Mobile networks use multiple-access techniques to ensure that each radio unit within the base station can serve multiple mobile devices. For example, 2G GSM networks use a combination of Frequency Division Multiple Access (FDMA) and Time Division Multiple Access (TDMA). Frequency channels called ARFCNs (Absolute Radio Frequency Channel Numbers) are created by splitting the available frequency band into channels of 200 kHz each. Each channel is assigned to a radio unit to serve multiple users at different time intervals by assigning each user a unique time slot. Multiplexing and multiple-access are interrelated, and it is vital to appreciate the subtle differences between them to avoid confusion.

Multiplexing is the act of combining multiple signals into one. It is used for sending various signals carrying unique information through a shared medium such as a single frequency carrier. In mobile communications, multiple-access is the multi-user version of multiplexing that allows multiple users to send and receive data through a single frequency carrier.

Multiple-access is not the opposite of multiplexing but rather a technique that requires multiplexing as a prerequisite. The opposite of multiplexing is demultiplexing, which extracts the different signals from the combined signal. The intended recipient of multiplexing is a single user or terminal, whereas multiple-access recipients are multiple users.

What multiple-access and multiplexing techniques 4G LTE networks use?

Unlike the third generation mobile networks (3G) that were CDMA-based, 4G LTE networks employ an access technology called Orthogonal Frequency Division Multiple Access or OFDMA. In LTE, OFDMA is only used in the downlink for transmission from the mobile base station to the user device. The uplink transmission, i.e. the communication from the mobile device to the network, uses another access technology, Single Carrier Frequency Division Multiple Access or SC-FDMA. SC-FDMA is more power-efficient than OFDMA and is a better choice for uplink to ensure better battery life for the mobile phone.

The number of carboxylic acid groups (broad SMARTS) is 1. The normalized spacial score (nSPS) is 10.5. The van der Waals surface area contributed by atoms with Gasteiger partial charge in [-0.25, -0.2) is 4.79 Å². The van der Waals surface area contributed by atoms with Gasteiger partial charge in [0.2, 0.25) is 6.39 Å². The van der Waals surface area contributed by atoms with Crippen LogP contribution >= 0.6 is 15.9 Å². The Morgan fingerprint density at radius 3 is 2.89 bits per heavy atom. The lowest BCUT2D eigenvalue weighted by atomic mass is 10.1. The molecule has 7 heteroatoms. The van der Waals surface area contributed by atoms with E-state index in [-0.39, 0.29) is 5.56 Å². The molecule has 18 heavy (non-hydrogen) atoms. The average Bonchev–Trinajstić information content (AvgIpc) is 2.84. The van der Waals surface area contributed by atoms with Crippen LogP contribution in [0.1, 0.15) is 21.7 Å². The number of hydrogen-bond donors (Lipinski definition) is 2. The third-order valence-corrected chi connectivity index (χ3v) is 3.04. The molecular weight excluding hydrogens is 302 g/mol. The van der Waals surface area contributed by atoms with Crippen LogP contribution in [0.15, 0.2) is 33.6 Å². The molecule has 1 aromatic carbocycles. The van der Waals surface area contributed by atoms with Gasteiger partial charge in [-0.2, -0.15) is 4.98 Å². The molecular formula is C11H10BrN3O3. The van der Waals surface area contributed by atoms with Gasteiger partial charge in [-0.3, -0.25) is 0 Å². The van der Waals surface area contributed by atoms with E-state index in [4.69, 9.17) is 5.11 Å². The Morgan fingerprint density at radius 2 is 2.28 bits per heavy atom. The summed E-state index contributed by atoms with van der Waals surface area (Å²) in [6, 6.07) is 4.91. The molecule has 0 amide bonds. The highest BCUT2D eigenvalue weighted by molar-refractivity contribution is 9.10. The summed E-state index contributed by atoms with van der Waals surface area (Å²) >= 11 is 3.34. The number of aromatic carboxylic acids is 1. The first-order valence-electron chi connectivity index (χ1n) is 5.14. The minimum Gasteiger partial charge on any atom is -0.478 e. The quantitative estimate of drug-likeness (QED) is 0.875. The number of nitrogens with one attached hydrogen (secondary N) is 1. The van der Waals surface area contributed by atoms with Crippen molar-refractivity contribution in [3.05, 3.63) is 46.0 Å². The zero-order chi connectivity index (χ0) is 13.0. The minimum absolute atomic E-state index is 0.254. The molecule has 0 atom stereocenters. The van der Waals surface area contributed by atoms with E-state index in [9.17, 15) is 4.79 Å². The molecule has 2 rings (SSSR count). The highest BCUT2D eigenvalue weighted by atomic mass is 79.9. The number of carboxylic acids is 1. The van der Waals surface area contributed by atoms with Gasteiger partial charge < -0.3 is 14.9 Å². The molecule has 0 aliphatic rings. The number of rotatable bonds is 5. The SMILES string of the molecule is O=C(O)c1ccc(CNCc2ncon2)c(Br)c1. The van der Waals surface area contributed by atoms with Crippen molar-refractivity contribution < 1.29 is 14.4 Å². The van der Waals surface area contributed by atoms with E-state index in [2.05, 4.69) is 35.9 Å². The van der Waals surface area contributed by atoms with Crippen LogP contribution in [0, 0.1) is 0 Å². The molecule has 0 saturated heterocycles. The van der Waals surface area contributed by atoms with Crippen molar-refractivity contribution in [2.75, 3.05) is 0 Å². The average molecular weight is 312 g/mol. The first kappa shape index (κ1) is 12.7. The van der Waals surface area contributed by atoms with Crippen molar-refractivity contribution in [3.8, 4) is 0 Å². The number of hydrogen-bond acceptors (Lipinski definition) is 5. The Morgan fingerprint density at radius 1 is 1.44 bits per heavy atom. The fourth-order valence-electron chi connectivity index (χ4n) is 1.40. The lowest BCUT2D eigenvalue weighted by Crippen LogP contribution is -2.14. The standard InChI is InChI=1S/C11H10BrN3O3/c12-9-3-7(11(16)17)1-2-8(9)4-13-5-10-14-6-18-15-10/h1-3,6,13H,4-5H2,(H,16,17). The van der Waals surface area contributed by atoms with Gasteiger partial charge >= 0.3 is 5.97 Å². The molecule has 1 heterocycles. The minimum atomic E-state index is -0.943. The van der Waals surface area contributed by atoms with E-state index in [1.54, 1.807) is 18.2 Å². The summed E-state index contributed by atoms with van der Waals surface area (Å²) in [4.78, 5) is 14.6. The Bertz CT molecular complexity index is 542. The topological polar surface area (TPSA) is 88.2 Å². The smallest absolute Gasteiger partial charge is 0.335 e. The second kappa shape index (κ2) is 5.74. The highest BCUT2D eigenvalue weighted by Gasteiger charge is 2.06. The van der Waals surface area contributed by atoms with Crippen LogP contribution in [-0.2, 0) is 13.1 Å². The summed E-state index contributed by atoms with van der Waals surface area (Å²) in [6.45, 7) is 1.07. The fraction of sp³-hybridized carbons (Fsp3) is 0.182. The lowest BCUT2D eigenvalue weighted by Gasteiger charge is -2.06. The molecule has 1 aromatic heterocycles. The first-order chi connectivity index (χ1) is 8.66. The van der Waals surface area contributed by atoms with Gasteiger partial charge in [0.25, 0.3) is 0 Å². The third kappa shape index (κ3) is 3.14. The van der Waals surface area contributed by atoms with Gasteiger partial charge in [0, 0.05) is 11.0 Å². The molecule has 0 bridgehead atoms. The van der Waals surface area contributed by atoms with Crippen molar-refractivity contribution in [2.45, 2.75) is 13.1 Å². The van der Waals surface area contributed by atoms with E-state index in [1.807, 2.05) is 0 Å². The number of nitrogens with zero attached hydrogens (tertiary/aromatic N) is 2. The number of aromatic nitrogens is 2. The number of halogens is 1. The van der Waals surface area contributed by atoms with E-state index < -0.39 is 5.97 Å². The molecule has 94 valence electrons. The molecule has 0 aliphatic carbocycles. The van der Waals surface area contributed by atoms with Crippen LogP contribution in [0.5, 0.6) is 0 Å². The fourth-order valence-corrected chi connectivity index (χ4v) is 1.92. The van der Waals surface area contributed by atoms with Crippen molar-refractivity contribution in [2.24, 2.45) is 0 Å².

To understand OFDMA, we first need to understand Orthogonal Frequency Division Multiplexing (OFDM), the multiplexing technique used in LTE networks. The carrier frequencies in 4G LTE networks can use different bandwidths, i.e. 1.4 MHz, 3 MHz, 5 MHz, 10 MHz, 15 MHz and 20 MHz. In OFDM, a carrier with a wide bandwidth (wideband carrier) is split into a large number of sub-carriers, each with a narrow bandwidth (narrowband). If we were to take a wideband carrier, e.g. 20 MHz, it would be split into smaller chunks of narrowband carriers called sub-carriers. In a 20 MHZ carrier, 2 MHz is reserved for interference control purposes through the use of guard bands (or other equivalents) between other carriers. The remaining 18 MHz is then divided into narrowband carriers of 15 kHz each that gives 1200 sub-carriers. We have created a simplified diagram below showing 12 sub-carriers instead of 1200 to help visualise this concept.